A cozy, makeshift haven is tucked away in a corner on the Bakersfield College campus. Near the not-so-up-to-date campus center lies an approximate 750-square foot lounge full of veteran students.
Here, they come here to study, socialize and support one another. A single leather couch, along with a 10 or so chairs adorn the floor in the main lounge. The majority, both males and females fill the cramped space, doing homework or talking. The location will change but not the camaraderie.
Tentatively, by fall 2019, the Vernon Venezuela Veterans Resource Center, being built across from the current veterans lounge, will be a completed 4,715 square-foot state-of-the-art mecca.
Venezuela was a four-decade serving veteran from Bakersfield, who died in 2012. An Army veteran, he was awarded the purple heart for combat injury. He earned his masters in seven years, beginning his journey at BC through the G.I. bill.
Bakersfield College President Sonya Christian was on board early on since 2015. She challenged Faculty Director of Veteran Services Paul Beckworth to create such a foundation to build support. Well, the veterans at BC finally got it.
$7 million will go toward the new features and upholding the VRC.
The VRC will have a lounge/coffee area, a study area, a computer station with free printing (for veterans only), a conference room, and a revolving office accommodating different veteran organizations that will come to BC week-to-week.
“We’re really excited, it seems this is all coming together,” said Beckworth.
A grant of $200,000 was recently awarded to help accommodate the Venezuela VRC from the California Community Colleges Board of Governors.
“We’re going to bring in professional tutors, laptops and anything the VRC won’t be able to provide,” said Beckworth. He added that they have never received grants before.
“It’s exciting to see what we can do with it,” added Beckworth with enthusiasm. Beckworth served in the Navy from 1989 to 1993, serving tours in Somalia and in the Gulf War.
According to Beckworth, 40 percent of student veterans graduate within three years, compared to the general population (20 percent) and have higher success rates. An approximate 800 veteran students out of the 21,000 students roam the BC campus in search for more.
That number is only the ones identified, as many veterans don’t because of various reasons. One of those identified students taking advantage of his opportunity is Wenceslao Medrano.
Medrano, 33, is a student and vice president of the BC Veterans Club. He served for four years (2007-2011) in the Marines. A psychology major, he wants to be a counselor for veterans like him after he graduates. Medrano spent his time in Iraq handling a gun on a Humvee.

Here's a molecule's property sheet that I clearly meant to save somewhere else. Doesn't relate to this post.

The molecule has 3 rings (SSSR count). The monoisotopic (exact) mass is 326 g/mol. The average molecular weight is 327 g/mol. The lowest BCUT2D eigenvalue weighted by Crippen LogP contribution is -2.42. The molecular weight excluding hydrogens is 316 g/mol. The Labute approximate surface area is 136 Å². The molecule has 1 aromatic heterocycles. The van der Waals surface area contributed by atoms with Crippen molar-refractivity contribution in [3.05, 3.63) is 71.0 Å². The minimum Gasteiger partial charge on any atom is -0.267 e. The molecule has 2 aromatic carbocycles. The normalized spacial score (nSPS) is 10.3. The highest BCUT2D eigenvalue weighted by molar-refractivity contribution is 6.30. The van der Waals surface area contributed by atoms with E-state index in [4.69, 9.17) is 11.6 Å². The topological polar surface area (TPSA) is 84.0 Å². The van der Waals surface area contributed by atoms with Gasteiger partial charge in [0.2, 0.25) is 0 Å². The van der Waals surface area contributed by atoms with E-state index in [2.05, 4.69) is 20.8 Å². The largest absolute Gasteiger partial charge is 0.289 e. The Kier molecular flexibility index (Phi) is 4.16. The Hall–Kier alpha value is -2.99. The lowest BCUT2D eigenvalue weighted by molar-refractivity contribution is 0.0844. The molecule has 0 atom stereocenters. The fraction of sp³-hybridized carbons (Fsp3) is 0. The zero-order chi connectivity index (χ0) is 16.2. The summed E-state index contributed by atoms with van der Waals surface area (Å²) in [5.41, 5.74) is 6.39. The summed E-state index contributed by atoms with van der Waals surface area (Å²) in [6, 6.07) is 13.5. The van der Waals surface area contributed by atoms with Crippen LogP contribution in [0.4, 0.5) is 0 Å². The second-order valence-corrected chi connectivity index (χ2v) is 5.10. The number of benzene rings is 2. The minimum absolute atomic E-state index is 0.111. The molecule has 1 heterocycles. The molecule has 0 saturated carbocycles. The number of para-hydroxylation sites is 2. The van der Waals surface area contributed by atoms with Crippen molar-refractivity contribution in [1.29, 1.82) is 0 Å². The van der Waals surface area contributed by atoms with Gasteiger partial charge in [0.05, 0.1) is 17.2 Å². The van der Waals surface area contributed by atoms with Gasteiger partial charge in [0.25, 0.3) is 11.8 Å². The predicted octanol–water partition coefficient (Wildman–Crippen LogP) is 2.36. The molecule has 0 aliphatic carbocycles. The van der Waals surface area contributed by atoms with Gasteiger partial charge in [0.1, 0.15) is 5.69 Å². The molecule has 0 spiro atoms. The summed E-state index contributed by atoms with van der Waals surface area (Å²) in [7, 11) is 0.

“It was just different atmosphere [in Iraq],” said Medrano.
A childhood dream of his, Madrano envisioned himself as a Marine. After the tragic events of 9/11, he enlisted. After he served, he wanted an education.
“We have to take advantage of the G.I. bill and better education,” advocated Medrano.
He described his transition from Marine to BC student in 2009.
“The mindset was a little harder, being 33 years old compared to 18-to 19-year old students in class not caring.” He said the veterans reaching out to him was helpful and praised the staff.
Armando Trujillo, 39, a member of the staff, served as a Marine from 1997-2003. Trujillo, an educational adviser for veteran students has seen the change.
“If you build it, they’ll come,” he said, reflecting. The services were limited in 2010, then the lounge was created.
“Since then, it’s been identifying what a student veteran needs,” said Trujillo.
He made clear there was a difference in each veteran student and applies individuality to accommodate everyone.
Trujillo said veteran students’ needs and struggles vary, so the privacy in new offices in the VRC will help tenfold.
Measure J passed in 2016, paving the way for a better future for veterans at BC and the surrounding community.
Christian said: “The Veterans Resource Center is a supportive and welcoming environment for returning veterans and their dependents working to achieve their academic goals and toward degree completion. Over the past five years, enrollment of student veterans at BC has grown by 40 percent with veterans interested in all pathways including Business, STEM, and Nursing to name a few.”
Humble beginnings are an understatement for the veteran services at BC. The lounge was the launchpad for better veteran accommodations.
For more information, visit www.bakersfieldcollege.edu/veterans. ￼